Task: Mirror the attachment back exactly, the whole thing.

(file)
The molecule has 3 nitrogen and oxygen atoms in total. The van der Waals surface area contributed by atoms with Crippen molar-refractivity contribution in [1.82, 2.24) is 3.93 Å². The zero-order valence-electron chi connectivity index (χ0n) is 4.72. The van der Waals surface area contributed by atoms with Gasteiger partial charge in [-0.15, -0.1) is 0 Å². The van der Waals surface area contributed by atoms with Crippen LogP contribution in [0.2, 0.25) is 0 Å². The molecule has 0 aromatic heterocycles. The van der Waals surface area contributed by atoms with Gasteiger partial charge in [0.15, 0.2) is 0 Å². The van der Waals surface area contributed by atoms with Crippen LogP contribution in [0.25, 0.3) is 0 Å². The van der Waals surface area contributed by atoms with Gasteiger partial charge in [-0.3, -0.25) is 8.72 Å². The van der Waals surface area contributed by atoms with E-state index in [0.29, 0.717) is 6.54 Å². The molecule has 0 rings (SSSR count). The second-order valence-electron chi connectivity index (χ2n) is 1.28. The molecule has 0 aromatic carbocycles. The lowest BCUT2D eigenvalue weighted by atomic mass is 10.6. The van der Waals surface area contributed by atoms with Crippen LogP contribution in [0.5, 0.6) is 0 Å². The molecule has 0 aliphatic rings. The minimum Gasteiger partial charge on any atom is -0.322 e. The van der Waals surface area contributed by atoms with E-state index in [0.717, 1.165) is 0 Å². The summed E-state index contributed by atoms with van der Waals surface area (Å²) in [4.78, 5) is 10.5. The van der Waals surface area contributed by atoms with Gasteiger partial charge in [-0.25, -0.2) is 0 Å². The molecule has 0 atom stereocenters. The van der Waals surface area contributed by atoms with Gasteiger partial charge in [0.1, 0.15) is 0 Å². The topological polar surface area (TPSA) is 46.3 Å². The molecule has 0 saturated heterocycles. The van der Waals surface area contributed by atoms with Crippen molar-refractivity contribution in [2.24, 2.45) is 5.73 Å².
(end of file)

The molecule has 3 nitrogen and oxygen atoms in total. The van der Waals surface area contributed by atoms with Crippen molar-refractivity contribution in [1.82, 2.24) is 3.93 Å². The zero-order valence-electron chi connectivity index (χ0n) is 4.72. The van der Waals surface area contributed by atoms with Gasteiger partial charge in [-0.15, -0.1) is 0 Å². The van der Waals surface area contributed by atoms with Crippen LogP contribution in [0.2, 0.25) is 0 Å². The molecule has 0 aromatic heterocycles. The van der Waals surface area contributed by atoms with Gasteiger partial charge in [0.15, 0.2) is 0 Å². The van der Waals surface area contributed by atoms with Crippen LogP contribution in [0.25, 0.3) is 0 Å². The van der Waals surface area contributed by atoms with Gasteiger partial charge in [-0.3, -0.25) is 8.72 Å². The van der Waals surface area contributed by atoms with E-state index in [0.29, 0.717) is 6.54 Å². The molecule has 0 rings (SSSR count). The second-order valence-electron chi connectivity index (χ2n) is 1.28. The molecule has 0 aromatic carbocycles. The lowest BCUT2D eigenvalue weighted by atomic mass is 10.6. The van der Waals surface area contributed by atoms with Crippen LogP contribution in [0.5, 0.6) is 0 Å². The molecule has 0 aliphatic rings. The minimum Gasteiger partial charge on any atom is -0.322 e. The van der Waals surface area contributed by atoms with E-state index in [0.717, 1.165) is 0 Å². The summed E-state index contributed by atoms with van der Waals surface area (Å²) in [4.78, 5) is 10.5. The van der Waals surface area contributed by atoms with Gasteiger partial charge in [-0.25, -0.2) is 0 Å². The molecule has 0 atom stereocenters. The van der Waals surface area contributed by atoms with Gasteiger partial charge in [0.1, 0.15) is 0 Å². The topological polar surface area (TPSA) is 46.3 Å². The molecule has 0 saturated heterocycles. The van der Waals surface area contributed by atoms with Crippen molar-refractivity contribution in [2.24, 2.45) is 5.73 Å².